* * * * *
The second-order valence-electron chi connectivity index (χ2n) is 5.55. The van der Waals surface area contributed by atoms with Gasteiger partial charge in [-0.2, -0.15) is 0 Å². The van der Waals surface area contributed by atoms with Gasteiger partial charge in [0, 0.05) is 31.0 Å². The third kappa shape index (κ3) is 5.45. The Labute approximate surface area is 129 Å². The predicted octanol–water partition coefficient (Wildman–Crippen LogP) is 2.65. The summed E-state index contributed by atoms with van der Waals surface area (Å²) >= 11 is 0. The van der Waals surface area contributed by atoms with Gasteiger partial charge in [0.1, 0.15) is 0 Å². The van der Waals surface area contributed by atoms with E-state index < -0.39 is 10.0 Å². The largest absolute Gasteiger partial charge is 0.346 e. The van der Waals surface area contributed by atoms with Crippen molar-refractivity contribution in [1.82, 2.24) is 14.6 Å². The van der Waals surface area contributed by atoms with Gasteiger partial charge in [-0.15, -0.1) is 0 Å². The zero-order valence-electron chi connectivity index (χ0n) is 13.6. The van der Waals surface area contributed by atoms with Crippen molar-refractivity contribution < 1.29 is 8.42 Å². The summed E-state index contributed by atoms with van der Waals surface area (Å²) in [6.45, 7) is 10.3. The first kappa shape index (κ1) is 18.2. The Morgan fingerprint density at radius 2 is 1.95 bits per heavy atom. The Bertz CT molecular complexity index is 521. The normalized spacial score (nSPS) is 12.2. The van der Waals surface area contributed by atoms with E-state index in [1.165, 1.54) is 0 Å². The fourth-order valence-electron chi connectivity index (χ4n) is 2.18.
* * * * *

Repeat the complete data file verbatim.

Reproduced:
The second-order valence-electron chi connectivity index (χ2n) is 5.55. The van der Waals surface area contributed by atoms with Gasteiger partial charge in [-0.2, -0.15) is 0 Å². The van der Waals surface area contributed by atoms with Gasteiger partial charge in [0, 0.05) is 31.0 Å². The third kappa shape index (κ3) is 5.45. The Labute approximate surface area is 129 Å². The predicted octanol–water partition coefficient (Wildman–Crippen LogP) is 2.65. The summed E-state index contributed by atoms with van der Waals surface area (Å²) >= 11 is 0. The van der Waals surface area contributed by atoms with Gasteiger partial charge in [0.1, 0.15) is 0 Å². The van der Waals surface area contributed by atoms with E-state index < -0.39 is 10.0 Å². The largest absolute Gasteiger partial charge is 0.346 e. The van der Waals surface area contributed by atoms with Crippen molar-refractivity contribution in [1.82, 2.24) is 14.6 Å². The van der Waals surface area contributed by atoms with Gasteiger partial charge in [-0.15, -0.1) is 0 Å². The zero-order valence-electron chi connectivity index (χ0n) is 13.6. The van der Waals surface area contributed by atoms with Crippen molar-refractivity contribution < 1.29 is 8.42 Å². The summed E-state index contributed by atoms with van der Waals surface area (Å²) in [6.45, 7) is 10.3. The first kappa shape index (κ1) is 18.2. The Morgan fingerprint density at radius 2 is 1.95 bits per heavy atom. The Bertz CT molecular complexity index is 521. The normalized spacial score (nSPS) is 12.2. The van der Waals surface area contributed by atoms with E-state index in [1.165, 1.54) is 0 Å². The fourth-order valence-electron chi connectivity index (χ4n) is 2.18.